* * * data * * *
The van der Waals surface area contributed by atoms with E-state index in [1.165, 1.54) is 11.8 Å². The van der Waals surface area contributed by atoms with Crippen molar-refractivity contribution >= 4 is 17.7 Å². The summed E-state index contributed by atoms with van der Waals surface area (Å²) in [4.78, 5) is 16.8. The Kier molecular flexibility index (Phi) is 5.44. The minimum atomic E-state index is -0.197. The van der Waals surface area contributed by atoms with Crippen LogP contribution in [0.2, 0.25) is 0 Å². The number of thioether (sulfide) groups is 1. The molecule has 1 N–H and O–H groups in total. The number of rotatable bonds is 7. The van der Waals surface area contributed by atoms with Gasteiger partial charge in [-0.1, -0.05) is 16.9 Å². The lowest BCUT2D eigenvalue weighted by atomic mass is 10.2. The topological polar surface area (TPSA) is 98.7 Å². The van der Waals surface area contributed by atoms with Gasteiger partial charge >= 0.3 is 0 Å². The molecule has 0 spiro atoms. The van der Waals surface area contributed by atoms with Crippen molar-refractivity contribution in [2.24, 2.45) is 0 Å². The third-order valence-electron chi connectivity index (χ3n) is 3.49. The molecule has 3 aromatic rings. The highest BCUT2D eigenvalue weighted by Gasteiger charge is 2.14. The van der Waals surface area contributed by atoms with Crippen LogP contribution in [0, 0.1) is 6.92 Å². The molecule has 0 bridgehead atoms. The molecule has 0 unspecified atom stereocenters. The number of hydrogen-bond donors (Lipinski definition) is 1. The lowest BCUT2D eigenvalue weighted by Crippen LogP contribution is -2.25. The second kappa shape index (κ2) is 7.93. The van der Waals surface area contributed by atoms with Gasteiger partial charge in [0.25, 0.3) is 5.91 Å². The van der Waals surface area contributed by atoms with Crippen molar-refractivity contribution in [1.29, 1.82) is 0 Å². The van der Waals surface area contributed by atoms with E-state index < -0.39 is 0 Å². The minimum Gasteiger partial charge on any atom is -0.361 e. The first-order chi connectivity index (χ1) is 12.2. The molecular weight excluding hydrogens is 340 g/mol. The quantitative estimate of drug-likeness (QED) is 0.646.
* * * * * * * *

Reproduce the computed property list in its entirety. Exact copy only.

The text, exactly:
The van der Waals surface area contributed by atoms with E-state index in [1.165, 1.54) is 11.8 Å². The van der Waals surface area contributed by atoms with Crippen molar-refractivity contribution >= 4 is 17.7 Å². The summed E-state index contributed by atoms with van der Waals surface area (Å²) in [4.78, 5) is 16.8. The Kier molecular flexibility index (Phi) is 5.44. The minimum atomic E-state index is -0.197. The van der Waals surface area contributed by atoms with Crippen LogP contribution in [0.2, 0.25) is 0 Å². The number of thioether (sulfide) groups is 1. The molecule has 1 N–H and O–H groups in total. The number of rotatable bonds is 7. The van der Waals surface area contributed by atoms with Gasteiger partial charge in [-0.1, -0.05) is 16.9 Å². The lowest BCUT2D eigenvalue weighted by atomic mass is 10.2. The topological polar surface area (TPSA) is 98.7 Å². The van der Waals surface area contributed by atoms with Gasteiger partial charge >= 0.3 is 0 Å². The molecule has 0 spiro atoms. The van der Waals surface area contributed by atoms with Crippen molar-refractivity contribution in [2.24, 2.45) is 0 Å². The third-order valence-electron chi connectivity index (χ3n) is 3.49. The molecule has 3 aromatic rings. The highest BCUT2D eigenvalue weighted by Gasteiger charge is 2.14. The van der Waals surface area contributed by atoms with Crippen LogP contribution in [0, 0.1) is 6.92 Å². The molecule has 0 bridgehead atoms. The molecule has 0 unspecified atom stereocenters. The number of hydrogen-bond donors (Lipinski definition) is 1. The lowest BCUT2D eigenvalue weighted by Crippen LogP contribution is -2.25. The second kappa shape index (κ2) is 7.93. The van der Waals surface area contributed by atoms with Gasteiger partial charge in [0.25, 0.3) is 5.91 Å². The van der Waals surface area contributed by atoms with Crippen molar-refractivity contribution in [1.29, 1.82) is 0 Å². The van der Waals surface area contributed by atoms with E-state index < -0.39 is 0 Å². The minimum Gasteiger partial charge on any atom is -0.361 e. The first-order chi connectivity index (χ1) is 12.2. The molecular weight excluding hydrogens is 340 g/mol. The quantitative estimate of drug-likeness (QED) is 0.646.